treated or that he now cannot be reinstated on that ground.
Thirdly, Section 382.605(c) (1) states: "Before a driver
returns to duty. . ." he/she "shall undergo a return-to-duty
alcohol test. . ." if the problem involved alcohol or "a controlled
substances test with a verified negative result if the conduct
involved a controlled substance." Given the Company's refusal to
let Koderca take a drug and alcohol test at 10:30 a.m. and the
record's failure to establish whether Koderca would have passed
such a test, it is unclear whether these provisions are applicable.
However, this part of the Regulations in any event can be met by
making Koderca's return to work contingent on passing an alcohol
and drug test.
Section 382.605(b) and (c)(2) provide for the evaluation by a
substance abuse professional who may provide a rehabilitation
program. Again, that can be made part of any return to work order.
The Company also asserts that certain arbitration cases hold
that a grievant's termination for refusing to be tested under an
employer's drug and alcohol policy "is a matter of contract
interpretation, rather than whether the Company had "just cause"
and that a union bears the burden of proof in such cases. See
Mueller Company and PACE International
Union, 1999 WL 1491632 (O'Grady, 1999); National Gypsum Co., 112 LA
248 (Nicholas, 1999). The Company also claims that "Arbitrators
have applied this concept in a variety of circumstances", as it
cites Buick Youngstown GMC, 1997 WL75396 (1997); Westin Hotel, 90
LA 1194 (Dobry, 1988); ITT General Controls, 76 LA 1258 (Bickner,
1981); U.S. Corrugated Fibre Box Co., 41 LA 804 (Shister, 1963).
Without going into the details of these cases, it suffices to
relate that none of them contained the kind of clear language found
in Article 13, Section 2, of the contract which expressly provides
for a one-week suspension for those employees who either refuse to
take a drug and alcohol test or who fail it.
Moreover, irregardless of what was decided in those cases, it
is well established that employers bear the burden of proof in
discipline cases. See The Common Law of the
Workplace: The Views
of Arbitrators, St. Antoine, Ed. (BNA, 1998), at 177, which points
. . .
ss. 6.9 Burden of Proof
(1) The employer bears
the burden of proving just cause for
discipline. That includes proof that the level of discipline was
appropriate. The employer must also prove any alleged aggravating
(2) The employee bears
the burden of proving any affirmative
defenses (such as condonation by the employer, provocation by other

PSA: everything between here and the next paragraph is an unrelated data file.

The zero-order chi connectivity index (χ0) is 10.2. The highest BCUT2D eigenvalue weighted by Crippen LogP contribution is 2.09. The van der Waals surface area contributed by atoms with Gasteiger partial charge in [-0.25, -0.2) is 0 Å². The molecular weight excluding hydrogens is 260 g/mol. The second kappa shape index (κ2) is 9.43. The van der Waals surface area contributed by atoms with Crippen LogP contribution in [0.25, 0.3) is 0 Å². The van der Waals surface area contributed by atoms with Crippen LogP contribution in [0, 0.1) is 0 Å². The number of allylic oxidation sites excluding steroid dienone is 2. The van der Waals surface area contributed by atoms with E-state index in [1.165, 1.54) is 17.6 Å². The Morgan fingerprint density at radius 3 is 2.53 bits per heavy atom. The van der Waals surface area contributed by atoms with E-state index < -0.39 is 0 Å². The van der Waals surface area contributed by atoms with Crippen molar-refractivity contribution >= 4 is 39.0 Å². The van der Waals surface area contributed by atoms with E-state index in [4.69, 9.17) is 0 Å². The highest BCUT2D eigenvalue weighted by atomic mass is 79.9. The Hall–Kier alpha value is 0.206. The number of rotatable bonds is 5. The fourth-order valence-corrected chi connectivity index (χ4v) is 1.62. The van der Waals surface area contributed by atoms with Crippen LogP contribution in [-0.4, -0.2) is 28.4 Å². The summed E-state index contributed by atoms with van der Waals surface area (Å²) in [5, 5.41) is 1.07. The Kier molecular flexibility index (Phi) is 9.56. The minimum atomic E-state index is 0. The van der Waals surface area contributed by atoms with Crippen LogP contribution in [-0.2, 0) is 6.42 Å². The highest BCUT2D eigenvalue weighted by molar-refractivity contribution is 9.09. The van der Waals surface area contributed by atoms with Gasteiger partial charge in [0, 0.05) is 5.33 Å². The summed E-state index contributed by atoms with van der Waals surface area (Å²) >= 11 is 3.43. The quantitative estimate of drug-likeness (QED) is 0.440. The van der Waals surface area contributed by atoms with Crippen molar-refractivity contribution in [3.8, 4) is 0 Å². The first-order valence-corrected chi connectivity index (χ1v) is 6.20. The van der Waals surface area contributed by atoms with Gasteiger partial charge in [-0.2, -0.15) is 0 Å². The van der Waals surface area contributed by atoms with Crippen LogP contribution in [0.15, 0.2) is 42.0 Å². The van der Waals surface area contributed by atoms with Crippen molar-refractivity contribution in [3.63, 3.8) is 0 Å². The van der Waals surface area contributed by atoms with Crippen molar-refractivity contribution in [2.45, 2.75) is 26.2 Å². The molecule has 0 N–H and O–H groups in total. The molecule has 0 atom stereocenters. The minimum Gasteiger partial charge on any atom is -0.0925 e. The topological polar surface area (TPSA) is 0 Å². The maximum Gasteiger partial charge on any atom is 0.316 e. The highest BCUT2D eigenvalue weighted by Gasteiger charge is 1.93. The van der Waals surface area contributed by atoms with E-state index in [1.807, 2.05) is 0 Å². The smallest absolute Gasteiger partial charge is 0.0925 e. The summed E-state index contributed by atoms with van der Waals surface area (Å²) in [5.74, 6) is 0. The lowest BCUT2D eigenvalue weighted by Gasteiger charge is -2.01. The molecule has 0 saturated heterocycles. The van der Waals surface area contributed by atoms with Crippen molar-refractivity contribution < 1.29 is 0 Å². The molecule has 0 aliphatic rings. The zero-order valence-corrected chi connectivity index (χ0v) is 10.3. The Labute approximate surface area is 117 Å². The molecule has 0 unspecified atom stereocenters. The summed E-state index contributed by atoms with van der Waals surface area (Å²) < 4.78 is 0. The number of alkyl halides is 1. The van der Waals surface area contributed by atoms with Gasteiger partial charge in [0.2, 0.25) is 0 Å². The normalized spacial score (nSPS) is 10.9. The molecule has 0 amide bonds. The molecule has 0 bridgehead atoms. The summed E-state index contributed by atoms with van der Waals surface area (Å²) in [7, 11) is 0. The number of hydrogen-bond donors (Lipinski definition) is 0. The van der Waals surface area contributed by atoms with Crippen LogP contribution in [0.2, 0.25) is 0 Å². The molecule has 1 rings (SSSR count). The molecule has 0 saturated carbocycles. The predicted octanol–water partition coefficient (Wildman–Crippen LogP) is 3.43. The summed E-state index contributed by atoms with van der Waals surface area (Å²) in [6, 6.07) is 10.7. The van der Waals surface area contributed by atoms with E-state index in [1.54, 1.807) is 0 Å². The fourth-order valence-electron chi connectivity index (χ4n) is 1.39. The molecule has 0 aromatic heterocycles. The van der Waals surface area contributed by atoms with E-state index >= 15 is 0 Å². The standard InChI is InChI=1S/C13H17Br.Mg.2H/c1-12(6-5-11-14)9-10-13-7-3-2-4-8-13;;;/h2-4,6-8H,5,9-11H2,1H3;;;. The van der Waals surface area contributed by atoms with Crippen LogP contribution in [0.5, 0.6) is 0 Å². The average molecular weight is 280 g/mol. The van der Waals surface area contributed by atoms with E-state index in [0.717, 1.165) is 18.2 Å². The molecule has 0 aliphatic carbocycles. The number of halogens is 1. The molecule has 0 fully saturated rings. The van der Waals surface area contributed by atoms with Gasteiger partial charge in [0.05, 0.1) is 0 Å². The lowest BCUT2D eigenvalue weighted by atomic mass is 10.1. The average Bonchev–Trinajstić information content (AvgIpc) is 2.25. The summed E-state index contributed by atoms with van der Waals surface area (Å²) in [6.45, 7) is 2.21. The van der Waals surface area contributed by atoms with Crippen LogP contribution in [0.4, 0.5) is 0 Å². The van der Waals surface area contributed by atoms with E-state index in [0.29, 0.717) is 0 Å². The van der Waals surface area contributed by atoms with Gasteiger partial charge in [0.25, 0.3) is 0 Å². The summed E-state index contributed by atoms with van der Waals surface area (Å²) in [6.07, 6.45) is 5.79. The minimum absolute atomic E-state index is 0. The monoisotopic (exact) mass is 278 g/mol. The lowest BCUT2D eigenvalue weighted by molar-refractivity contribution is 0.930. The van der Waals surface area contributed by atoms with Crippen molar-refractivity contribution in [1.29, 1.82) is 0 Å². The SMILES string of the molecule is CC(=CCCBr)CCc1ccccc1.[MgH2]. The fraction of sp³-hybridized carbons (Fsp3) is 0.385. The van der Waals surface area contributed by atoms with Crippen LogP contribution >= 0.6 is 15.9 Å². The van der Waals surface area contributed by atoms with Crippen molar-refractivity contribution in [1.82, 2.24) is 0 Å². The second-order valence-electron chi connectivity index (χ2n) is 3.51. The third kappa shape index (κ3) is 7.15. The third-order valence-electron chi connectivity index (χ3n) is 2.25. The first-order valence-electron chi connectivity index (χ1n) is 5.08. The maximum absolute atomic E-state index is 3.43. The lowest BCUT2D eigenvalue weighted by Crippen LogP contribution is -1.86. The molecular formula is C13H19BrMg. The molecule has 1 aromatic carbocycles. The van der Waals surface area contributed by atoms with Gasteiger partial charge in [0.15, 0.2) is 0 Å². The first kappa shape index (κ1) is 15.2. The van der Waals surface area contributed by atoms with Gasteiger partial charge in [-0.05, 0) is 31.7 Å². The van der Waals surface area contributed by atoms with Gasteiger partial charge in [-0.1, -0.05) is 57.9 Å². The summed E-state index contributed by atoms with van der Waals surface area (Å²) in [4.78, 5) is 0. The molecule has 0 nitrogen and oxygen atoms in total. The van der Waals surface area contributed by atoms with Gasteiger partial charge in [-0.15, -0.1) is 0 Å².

employees, or disparate treatment) and any mitigating factors.
a. Allocation of the Burden of Proof.
bringing agrievance, like one bringing a lawsuit, bears the burden
of proving the claims. One exception to that rule invovles the
imposition of discipline. Arbitrators uniformly hold that
employers bear the burden of proving just cause for discipline.
The reasons for that distinction are lost in the mists of history.
Nevertheless, parties and arbitrators alike accept that allocation
of the burden of proof. Because "just cause" includes a
requirement that the discipline be proportional and progressive
(see ss. 6.7, above), part of the employer's burden of proof is to
show that the discipline imposed satisfies those tests.
. . .
See too, How Arbitration Works, supra, at p.
905, which states:
"Because of the seriousness of this penalty, the burden
generally is held to be on the employer to prove guilt or
wrongdoing, and probably always so where the agreement requires
'just cause' for discharge." (Footnote citations omitted).
See also Evidence In Arbitration,
Hill and Sinicropi (BNA, 1981), p. 13,
"As a general practice, however, in disciplinary cases the
burden is on management both to proceed first with its evidence and
to prove employee guilt or wrongdoing" (Footnote citations
Since Article 13, Section 1, of the contract here contains a just
cause requirement, the Company must meet a similar burden of proof
Based upon the above, I conclude that the Company under
Article 13, Sections 1 and 2, had just cause to suspend Koderca for
five days because of his refusal to immediately take a drug and
alcohol test. It did not, however, have just cause to terminate
him since Article 13, Section 2, only provides for a five-day
suspension for such an offense.
As a remedy to rectify this contractual breach, the Company
shall convert Koderca's termination to an unpaid five-day
suspension and it shall make him whole by immediately offering to
reinstate him to his prior position. Excluding the time of his
unpaid five-day suspension, the Company also shall pay him all
wages and benefits, including seniority, that he lost from the time
of his termination to the time of his reinstatement, minus any
monies that he received or could have earned during that period.
Koderca's return to work is conditioned on passing a drug and
alcohol test. If Koderca passes such a test, he shall be
reinstated, after which time he must be evaluated by a substance
abuse professional. In order to resolve any questions arising over
application of this Award, I shall retain my jurisdiction for at
least sixty (60) days.
In light of the above, it is my
1. That while the Company had just cause to suspend grievant
Daniel Koderca for five days, it did not have just cause to
2. That the Company shall make grievant Daniel Koderca whole
by taking the remedial action stated above.
3. That to resolve any questions arising over application of
this Award, I shall retain my jurisdiction for at least sixty (60)
Dated at Madison, Wisconsin this 26th day of April, 2001.
Amedeo Greco, Arbitrator